Part of the Virtual Culture and Climate Series – Spring 2020
Featuring an interview with three guests in a Facebook Live presentation on May 18, 2020.
Congratulations to our graduates! Most schools are in the home stretch now, so this will be our last Motivation Monday episode. Since it’s Mental Health Awareness Month, today is all about mental health and how we need to pay special attention to how our staffulty and students are doing in this challenging environment.
We’re going to hear from three educators about their perspectives on mental health issues:
Mark Brown is an Assistant Principal at Newberg High School in Oregon. He is sharing his struggles with anorexia to bring hope to others who are struggling, and show them that acknowledging a problem and reaching out for help are healthy ways to cope.
Dwight Carter is an Assistant Principal in Ohio who speaks openly about battling with depression (check out his RenTalk presentation at JRNC 2019 here) and how despite the stigma of counseling in African American culture, it has helped him be aware of patterns and focus more on his core values.
Kim Karr is a former teacher and cofounder of #icanhelp, a group working to educate students on how to be Digital First Responders and take action to keep social media kind. (See Harbor Season 2, Episode 8, Matt Soeth.) They are working with www.work2bewell.org to help teens take better care of themselves and others.
- To remove the stigma so students know it’s OK to seek help, you need to make mental health a part of regular conversations in the schoolhouse, not just the focus of an overwhelming week of heavy topics. Newberg HS has a wellness center with a positive focus and careful language so students feel safe going there and sharing. Also need to train and empower staff to handle difficult conversations and lead by making themselves vulnerable.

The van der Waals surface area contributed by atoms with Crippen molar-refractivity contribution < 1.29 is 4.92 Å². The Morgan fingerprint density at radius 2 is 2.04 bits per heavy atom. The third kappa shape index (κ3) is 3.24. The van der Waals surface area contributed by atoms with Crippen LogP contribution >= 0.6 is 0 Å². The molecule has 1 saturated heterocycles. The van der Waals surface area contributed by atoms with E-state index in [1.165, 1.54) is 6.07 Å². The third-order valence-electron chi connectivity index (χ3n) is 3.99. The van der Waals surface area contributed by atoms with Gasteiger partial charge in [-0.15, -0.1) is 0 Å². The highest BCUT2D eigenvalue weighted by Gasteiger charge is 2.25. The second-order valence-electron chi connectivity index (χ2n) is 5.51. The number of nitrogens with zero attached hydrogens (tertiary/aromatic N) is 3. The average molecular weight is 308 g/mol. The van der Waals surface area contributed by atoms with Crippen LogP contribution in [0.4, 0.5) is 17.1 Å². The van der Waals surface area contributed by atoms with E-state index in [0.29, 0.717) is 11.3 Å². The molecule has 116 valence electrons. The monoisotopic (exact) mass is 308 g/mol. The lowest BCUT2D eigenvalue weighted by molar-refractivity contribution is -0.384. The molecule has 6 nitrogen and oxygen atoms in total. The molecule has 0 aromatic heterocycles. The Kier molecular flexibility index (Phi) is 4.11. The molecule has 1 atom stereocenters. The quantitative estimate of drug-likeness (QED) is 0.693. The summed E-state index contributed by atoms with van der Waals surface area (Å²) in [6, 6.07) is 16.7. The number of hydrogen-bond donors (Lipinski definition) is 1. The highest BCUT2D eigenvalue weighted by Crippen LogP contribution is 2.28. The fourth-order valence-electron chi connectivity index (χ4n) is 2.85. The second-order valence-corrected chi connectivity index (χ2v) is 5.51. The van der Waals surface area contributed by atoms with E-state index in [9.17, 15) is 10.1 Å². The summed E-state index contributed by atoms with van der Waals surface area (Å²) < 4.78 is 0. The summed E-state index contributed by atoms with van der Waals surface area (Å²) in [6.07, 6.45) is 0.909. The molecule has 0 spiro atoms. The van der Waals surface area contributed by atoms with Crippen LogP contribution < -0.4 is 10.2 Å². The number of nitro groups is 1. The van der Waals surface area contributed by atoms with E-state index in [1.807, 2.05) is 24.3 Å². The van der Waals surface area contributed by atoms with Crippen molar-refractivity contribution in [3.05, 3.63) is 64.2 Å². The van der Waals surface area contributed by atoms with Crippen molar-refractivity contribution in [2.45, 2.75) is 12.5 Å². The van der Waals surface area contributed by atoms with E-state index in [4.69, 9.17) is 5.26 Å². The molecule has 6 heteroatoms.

- Need to pay particular attention to how we treat and talk about men, who are viewed by our culture as “soft” if they show emotion other than anger.
- The African American community has a general distrust of the medical field, so bringing in people of color in that profession to talk about it can break down barriers. Prepare staff to emphasize with students in need. “Create pathways for emotion to occur, without shame.” – Dwight Carter
- Don’t focus on bullying; present looking out for others as something everyone can do, and tell students how to do it. Encourage parents to understand what their kids are doing online – this free online course for parents can help.
- As we return to school, it’s critical we keep the spotlight on relationships, despite pressure to focus on learning gaps. Need to harness the energy of the first few days of school so it feels like a family reunion, and make relationships part of the routine, not the exception. Ask several times how others are doing, to try to get real answers. Focus more on feedback than grades, and that creates conditions for relationships to occur. Then apply the 5 R’s – recognize the routines and behaviors, reward them, and recognize the connections, and that will increase the results. Make 5 R’s systemic to the organization, and then won’t matter if you’re face-to-face or digital.
- Social Emotional Learning boils down to PC’s mantra: Everyone needs to hear “I see you, I hear you, and I love you.” Even if you haven’t struggled personally (to connect with your story), you can do these things, and don’t wait for them to invite you to do these things.
We’re not experts, but we know a lot of people who are. Teachers: we took an upper cut right off the bell, but we got up off the mat and we’re back in this thing. Stay patient, stay kind, and stay healthy.
Coping Strategies – This lesson from the Jostens Renaissance Leadership Curriculum provides several activities to use with students to explore different ways people cope with challenges and how to find more healthy ways to cope.
This is the final installment of the Virtual Culture and Climate Series. Email Rena[email protected] with questions or suggestions for resources.